The new world of measurement for B2B marketers
Peter Isaacson, CMO of Demandbase, shares 3 metrics that will help pinpoint your impact on your company’s bottom line.
If you find yourself having a tough time quantifying the success of your marketing campaigns, you aren’t alone. According to ITSMA, 84% of B2B marketers can’t measure or report on the contribution of their programs to the business.
The tremendous amount of data makes measuring the success of B2B marketing efforts very tricky. That’s why many B2B marketers turn to vanity metrics that provide very little real insight. What’s more, these metrics don’t help determine the broader impact marketing has on an organization – most importantly, revenue.
Adopting account-based marketing (ABM) helps B2B marketers identify and target the accounts that matter most and drive campaigns that will have the greatest impact on their business. I’ve mapped out 3 steps towards identifying and developing the key metrics that will measure your impact on a company’s bottom line:
1. Focus on revenue
You’ve heard it before: clicks, impressions, and conversion rates are among the “standard” metrics for marketing success, but they have a big issue: they don’t tell the whole story. They can be good at a campaign level, but focusing solely on these numbers tends to distract you from the bigger picture – your impact on the organization.
Your impact on a company’s bottom line, or revenue is the THE real measure of ABM success. According to a recent Demand Metric report, 60% of B2B marketers using ABM have seen revenue grow by 10% or more in the past year. Staying focused on metrics that are tied to revenue is the best way to ensure that your campaigns are actually performing. These metrics may include those that indicate program performance – such as target account activity, account lift, opportunities and pipeline – or those that reflect strategy performance – like closed revenue, accounts available to close, win/loss rates, ACV, and retention/upsells.
2. Start with a baseline
Metrics don’t do much good in a vacuum. Before you start running campaigns, make sure to set your baseline metrics. A definitive baseline will help you develop marketing programs that will fit your target audience, best judge the success or failures of your campaigns more effectively, and give you a better sense of how to adjust your campaigns to optimize for results.
There are two types of indicators you’ll want to make sure you include in your baseline measurements, leading and lagging indicators. Leading indicators are metrics that give you a snapshot of how your campaigns are performing, things like downloads, MQLs and conversions. Lagging indicators aren’t always as quick to measure but are even more important because they’re what you’ll use to determine how successful your marketing strategy is overall.
Lagging indicators vary between different marketing functions. For example, an important lagging indicator for your website and content strategy may be which gated assets your target accounts download the most. For field marketing, you’ll want to focus on how many of your target accounts are attended your events. And for demand gen, you may want to track which channels are the most effective at bringing traffic to your website.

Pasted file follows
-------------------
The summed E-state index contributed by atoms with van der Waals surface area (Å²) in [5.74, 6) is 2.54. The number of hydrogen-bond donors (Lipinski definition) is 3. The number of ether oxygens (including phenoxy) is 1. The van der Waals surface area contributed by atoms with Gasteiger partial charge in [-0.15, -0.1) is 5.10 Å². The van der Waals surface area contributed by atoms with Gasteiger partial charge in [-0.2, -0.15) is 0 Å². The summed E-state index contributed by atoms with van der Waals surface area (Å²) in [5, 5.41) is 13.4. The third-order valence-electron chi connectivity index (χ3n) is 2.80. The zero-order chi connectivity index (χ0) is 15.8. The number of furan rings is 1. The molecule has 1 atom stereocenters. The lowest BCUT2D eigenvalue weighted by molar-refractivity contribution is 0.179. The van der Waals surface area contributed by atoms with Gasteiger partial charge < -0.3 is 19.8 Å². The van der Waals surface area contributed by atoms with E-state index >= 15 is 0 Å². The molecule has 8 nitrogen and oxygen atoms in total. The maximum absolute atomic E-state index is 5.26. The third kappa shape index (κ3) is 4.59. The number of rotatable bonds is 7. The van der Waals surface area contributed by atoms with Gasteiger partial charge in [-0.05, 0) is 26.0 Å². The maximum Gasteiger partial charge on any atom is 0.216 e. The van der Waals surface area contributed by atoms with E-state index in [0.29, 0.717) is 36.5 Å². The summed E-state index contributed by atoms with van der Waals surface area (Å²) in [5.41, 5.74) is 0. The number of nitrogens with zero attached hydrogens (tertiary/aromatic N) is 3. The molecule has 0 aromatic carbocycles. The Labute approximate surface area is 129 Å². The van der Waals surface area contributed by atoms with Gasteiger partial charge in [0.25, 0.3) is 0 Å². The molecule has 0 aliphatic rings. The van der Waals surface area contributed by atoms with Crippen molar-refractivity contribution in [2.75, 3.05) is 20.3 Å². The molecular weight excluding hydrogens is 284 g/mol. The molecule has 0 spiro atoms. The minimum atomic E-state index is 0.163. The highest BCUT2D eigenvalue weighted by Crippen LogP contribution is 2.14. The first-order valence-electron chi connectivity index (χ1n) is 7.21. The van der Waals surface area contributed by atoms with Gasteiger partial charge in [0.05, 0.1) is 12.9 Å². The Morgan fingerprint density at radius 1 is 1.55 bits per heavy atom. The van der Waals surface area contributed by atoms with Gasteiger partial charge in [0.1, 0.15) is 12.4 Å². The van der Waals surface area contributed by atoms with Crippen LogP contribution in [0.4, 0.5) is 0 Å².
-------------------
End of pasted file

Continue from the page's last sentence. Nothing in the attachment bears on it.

3. Focus on metrics that fit the funnel stage
Prospect behaviors will change as they move through the stages of the buying funnel. You need to make sure you’re measuring their behaviors correctly. When you’re drilling down on different stages of the funnel, shift your focus to the metrics that will give you the most information about performance and what action you need to take:
Attracting an Audience: The key engagement types to focus on at the top of the marketing funnel are those that bring people into the funnel and expose them to your brand. Use your target account list to guide both your digital and analog programs and focus on measuring how many people are visiting your site and on tracking target account activity.
Engaging your Audience: As prospects move into the middle of the funnel, your goal is to hold the interest of repeat visitors and serve up content that helps move them down the funnel. Your metric focus should be on content downloads and pages viewed, as well as lift and pipeline.
Converting Prospects: After you’ve engaged the right accounts, you’ll be ready to seal the deal and get those conversions. Your best metrics here are completing conversion goals, such as contact form submissions, demo requests, and registrations.
Closing the Account: In the home stretch, you’ll need to report on metrics that are tied directly to the bottom line, such as opportunity generation, closed revenue, win/loss rates, and funnel velocity.
Leveraging the right metrics to push marketing forward
Developing and tracking metrics that fit your ABM strategy can take more effort than “old-school” performance metrics, so it can be tempting to stick to counting clicks and hope your campaigns are up to par. But tracking the right metrics can drive high-performing campaigns and help you optimize your marketing strategy more effectively. Get your metrics in shape and you’ll finally be able to truly measure the impact your marketing efforts have on your business’ bottom line and provide quantifiable value.